7. We brought 2000+ cals on the climb but we ate an adequite breakfast before leaving camp. I think the cals was obviously too few in hindsight but we figured once we got over the summit we could walk down the walk off descent route on zero cals easily. We were expecting to have breakfast (500+ cals) along with food on route (2,000+ cals) and then eat a dinner (1200+ cals) for a total daily expenditure of close to 4,000 cals. This feels about correct, however the mistake still stands that we left our freeze friend dinners in the tent when that would have added a very small amount of weight. This is a mistake I won't make again. Also I will always bring 8oz of fuel in winter for a party of two.
  8. I personally had been camping since Wednesday night and my food was running low but I had not run out. I left at our tent one mountain house meal for dinner when we returned and some oatmeal for breakfast. I took everything else I had with me. In hindsight I could have just taken the remainder of my food since it was not much more weight. I had at least 2000 calories for the climb but I don't remember specifics. As Jake mentioned a strong party of two solo'ed all but one pitch of the route in 10 hours round trip. Most of their steps were filled in with spindrift so they were useful occasionally but most of what we did was trail breaking in deep snow. It always felt like we were almost there. We topped out on the couloir and figured it was not more to go. Every pitch we climbed we also figured we were almost there. This constant teasing of the summit block ahead kept us pressing on. I don't think either of us considered turning around at all until it was too late.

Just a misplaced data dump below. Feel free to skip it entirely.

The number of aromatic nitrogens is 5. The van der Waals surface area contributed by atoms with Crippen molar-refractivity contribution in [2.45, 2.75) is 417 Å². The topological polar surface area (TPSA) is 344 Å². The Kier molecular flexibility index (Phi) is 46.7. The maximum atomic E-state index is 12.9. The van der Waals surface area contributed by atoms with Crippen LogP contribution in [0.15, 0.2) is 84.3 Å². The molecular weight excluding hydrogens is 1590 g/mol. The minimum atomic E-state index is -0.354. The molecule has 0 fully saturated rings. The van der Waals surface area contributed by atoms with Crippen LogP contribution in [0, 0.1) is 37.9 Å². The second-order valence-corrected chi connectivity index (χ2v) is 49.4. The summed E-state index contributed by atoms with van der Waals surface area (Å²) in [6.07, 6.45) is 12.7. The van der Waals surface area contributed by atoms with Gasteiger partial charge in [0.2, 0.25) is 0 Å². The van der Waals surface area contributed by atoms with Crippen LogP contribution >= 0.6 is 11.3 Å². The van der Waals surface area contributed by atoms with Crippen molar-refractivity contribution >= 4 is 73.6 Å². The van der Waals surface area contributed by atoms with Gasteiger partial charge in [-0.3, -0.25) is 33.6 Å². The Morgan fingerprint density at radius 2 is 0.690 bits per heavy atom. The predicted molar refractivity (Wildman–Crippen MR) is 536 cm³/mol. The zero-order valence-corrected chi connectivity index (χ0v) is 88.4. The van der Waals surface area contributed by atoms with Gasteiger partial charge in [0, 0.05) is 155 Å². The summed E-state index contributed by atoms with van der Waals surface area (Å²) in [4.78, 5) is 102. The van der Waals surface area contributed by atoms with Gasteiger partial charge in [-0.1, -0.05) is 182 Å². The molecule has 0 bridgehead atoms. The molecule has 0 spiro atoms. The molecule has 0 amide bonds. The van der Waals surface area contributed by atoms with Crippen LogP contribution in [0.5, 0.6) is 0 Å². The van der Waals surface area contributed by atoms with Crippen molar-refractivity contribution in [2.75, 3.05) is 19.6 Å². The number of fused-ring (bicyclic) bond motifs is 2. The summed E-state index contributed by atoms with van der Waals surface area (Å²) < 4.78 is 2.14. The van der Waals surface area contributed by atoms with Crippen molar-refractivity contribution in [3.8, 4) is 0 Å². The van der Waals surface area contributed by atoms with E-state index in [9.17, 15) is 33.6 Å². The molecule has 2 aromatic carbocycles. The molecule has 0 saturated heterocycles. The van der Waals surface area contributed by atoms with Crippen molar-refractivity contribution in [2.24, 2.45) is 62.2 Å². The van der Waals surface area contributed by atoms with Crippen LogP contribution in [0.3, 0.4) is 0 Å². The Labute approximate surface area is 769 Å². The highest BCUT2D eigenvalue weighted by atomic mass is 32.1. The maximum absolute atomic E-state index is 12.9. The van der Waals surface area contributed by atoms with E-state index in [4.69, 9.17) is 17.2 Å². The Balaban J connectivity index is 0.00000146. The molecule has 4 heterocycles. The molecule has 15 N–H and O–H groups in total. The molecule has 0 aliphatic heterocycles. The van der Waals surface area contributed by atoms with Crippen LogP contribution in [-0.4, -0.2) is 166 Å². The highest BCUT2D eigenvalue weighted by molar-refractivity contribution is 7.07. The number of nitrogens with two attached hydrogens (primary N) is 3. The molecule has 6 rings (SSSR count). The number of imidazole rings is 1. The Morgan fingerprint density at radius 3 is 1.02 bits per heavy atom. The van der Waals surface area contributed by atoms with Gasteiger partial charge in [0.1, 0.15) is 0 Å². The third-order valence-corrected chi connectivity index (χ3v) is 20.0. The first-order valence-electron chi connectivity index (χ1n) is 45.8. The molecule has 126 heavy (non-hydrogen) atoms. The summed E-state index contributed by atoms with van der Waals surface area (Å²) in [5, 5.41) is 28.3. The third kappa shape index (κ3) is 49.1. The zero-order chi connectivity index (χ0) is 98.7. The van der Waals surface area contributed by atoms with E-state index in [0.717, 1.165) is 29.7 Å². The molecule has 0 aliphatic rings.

9. I have to admit at the time I knew that there was a good chance using the beacon was the wrong call. Part of my decision was that I had been draining my energy for more days than Jake including leading almost all of this day in deep powder snow. I was really at my limit and I knew I was not going to lead the rest of the unknown path with a good margin of safety. Part of my decision to want to use the beacon was that I didn't really consider Jake or me would be able to lead. Of course Jake nutted up and made quick work of the final pitch. At the time we were also not sure if it was 1 pitch or not. We had experienced many heartbreaking false summits on the way up and I felt pretty defeated at that point. It seemed that calling for a rescue was the only way to be certain I could be safe. Looking back I now know that of course it was fine. I think when only considering the information I had at the time I can't really say my decision was a mistake. It does feel crappy how it all worked out. I feel embarrassed and don't really want to comment on it but I know if I do I can help prevent someone from making similar choices.